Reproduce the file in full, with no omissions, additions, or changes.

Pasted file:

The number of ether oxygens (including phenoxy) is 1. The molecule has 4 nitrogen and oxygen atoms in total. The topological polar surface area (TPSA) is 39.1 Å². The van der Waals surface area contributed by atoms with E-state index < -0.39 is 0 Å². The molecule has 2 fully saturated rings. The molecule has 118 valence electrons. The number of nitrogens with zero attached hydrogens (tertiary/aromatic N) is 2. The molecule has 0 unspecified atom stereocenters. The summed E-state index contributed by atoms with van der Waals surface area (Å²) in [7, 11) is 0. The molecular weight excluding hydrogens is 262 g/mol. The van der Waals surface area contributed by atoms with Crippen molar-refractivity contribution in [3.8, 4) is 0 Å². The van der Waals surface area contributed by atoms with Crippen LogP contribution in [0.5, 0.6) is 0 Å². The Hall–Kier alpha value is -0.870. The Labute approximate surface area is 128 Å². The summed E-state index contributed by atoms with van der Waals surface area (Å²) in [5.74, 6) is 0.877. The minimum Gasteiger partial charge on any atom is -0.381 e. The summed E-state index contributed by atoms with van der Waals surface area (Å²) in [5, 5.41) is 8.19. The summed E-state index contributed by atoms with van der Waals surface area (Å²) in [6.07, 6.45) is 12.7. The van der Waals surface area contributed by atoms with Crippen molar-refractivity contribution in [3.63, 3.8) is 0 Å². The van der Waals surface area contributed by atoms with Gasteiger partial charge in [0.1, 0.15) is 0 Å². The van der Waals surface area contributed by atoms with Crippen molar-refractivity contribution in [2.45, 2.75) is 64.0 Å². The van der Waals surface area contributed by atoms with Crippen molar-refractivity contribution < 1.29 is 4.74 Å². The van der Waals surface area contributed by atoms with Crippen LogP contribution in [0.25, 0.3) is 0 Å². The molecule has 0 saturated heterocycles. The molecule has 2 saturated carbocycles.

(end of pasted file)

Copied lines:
The number of ether oxygens (including phenoxy) is 1. The molecule has 4 nitrogen and oxygen atoms in total. The topological polar surface area (TPSA) is 39.1 Å². The van der Waals surface area contributed by atoms with E-state index < -0.39 is 0 Å². The molecule has 2 fully saturated rings. The molecule has 118 valence electrons. The number of nitrogens with zero attached hydrogens (tertiary/aromatic N) is 2. The molecule has 0 unspecified atom stereocenters. The summed E-state index contributed by atoms with van der Waals surface area (Å²) in [7, 11) is 0. The molecular weight excluding hydrogens is 262 g/mol. The van der Waals surface area contributed by atoms with Crippen molar-refractivity contribution in [3.8, 4) is 0 Å². The van der Waals surface area contributed by atoms with Crippen LogP contribution in [0.5, 0.6) is 0 Å². The Hall–Kier alpha value is -0.870. The Labute approximate surface area is 128 Å². The summed E-state index contributed by atoms with van der Waals surface area (Å²) in [5.74, 6) is 0.877. The minimum Gasteiger partial charge on any atom is -0.381 e. The summed E-state index contributed by atoms with van der Waals surface area (Å²) in [5, 5.41) is 8.19. The summed E-state index contributed by atoms with van der Waals surface area (Å²) in [6.07, 6.45) is 12.7. The van der Waals surface area contributed by atoms with Crippen molar-refractivity contribution in [3.63, 3.8) is 0 Å². The van der Waals surface area contributed by atoms with Gasteiger partial charge in [0.1, 0.15) is 0 Å². The van der Waals surface area contributed by atoms with Crippen molar-refractivity contribution in [2.45, 2.75) is 64.0 Å². The van der Waals surface area contributed by atoms with Crippen molar-refractivity contribution < 1.29 is 4.74 Å². The van der Waals surface area contributed by atoms with Crippen LogP contribution in [0.25, 0.3) is 0 Å². The molecule has 0 saturated heterocycles. The molecule has 2 saturated carbocycles.